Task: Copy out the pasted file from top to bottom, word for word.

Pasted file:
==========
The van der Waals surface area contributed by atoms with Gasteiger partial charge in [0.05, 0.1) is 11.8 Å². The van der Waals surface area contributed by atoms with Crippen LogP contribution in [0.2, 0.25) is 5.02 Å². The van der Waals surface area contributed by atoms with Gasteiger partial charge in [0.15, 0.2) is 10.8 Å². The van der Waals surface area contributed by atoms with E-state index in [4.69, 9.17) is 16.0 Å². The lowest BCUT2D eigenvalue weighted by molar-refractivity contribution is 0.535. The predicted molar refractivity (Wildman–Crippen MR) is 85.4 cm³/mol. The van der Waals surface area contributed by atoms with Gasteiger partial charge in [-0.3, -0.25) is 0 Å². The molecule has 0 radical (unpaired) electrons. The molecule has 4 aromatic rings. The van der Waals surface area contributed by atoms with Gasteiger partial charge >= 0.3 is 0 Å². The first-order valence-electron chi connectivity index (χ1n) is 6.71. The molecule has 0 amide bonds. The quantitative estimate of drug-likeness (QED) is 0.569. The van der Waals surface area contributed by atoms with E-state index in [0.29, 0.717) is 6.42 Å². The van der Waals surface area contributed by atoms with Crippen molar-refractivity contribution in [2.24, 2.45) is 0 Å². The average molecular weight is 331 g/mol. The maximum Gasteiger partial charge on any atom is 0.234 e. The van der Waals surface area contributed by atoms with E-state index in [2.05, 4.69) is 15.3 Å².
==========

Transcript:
The van der Waals surface area contributed by atoms with Gasteiger partial charge in [0.05, 0.1) is 11.8 Å². The van der Waals surface area contributed by atoms with Crippen LogP contribution in [0.2, 0.25) is 5.02 Å². The van der Waals surface area contributed by atoms with Gasteiger partial charge in [0.15, 0.2) is 10.8 Å². The van der Waals surface area contributed by atoms with E-state index in [4.69, 9.17) is 16.0 Å². The lowest BCUT2D eigenvalue weighted by molar-refractivity contribution is 0.535. The predicted molar refractivity (Wildman–Crippen MR) is 85.4 cm³/mol. The van der Waals surface area contributed by atoms with Gasteiger partial charge in [-0.3, -0.25) is 0 Å². The molecule has 0 radical (unpaired) electrons. The molecule has 4 aromatic rings. The van der Waals surface area contributed by atoms with Gasteiger partial charge >= 0.3 is 0 Å². The first-order valence-electron chi connectivity index (χ1n) is 6.71. The molecule has 0 amide bonds. The quantitative estimate of drug-likeness (QED) is 0.569. The van der Waals surface area contributed by atoms with E-state index in [0.29, 0.717) is 6.42 Å². The van der Waals surface area contributed by atoms with Crippen molar-refractivity contribution in [2.24, 2.45) is 0 Å². The average molecular weight is 331 g/mol. The maximum Gasteiger partial charge on any atom is 0.234 e. The van der Waals surface area contributed by atoms with E-state index in [2.05, 4.69) is 15.3 Å².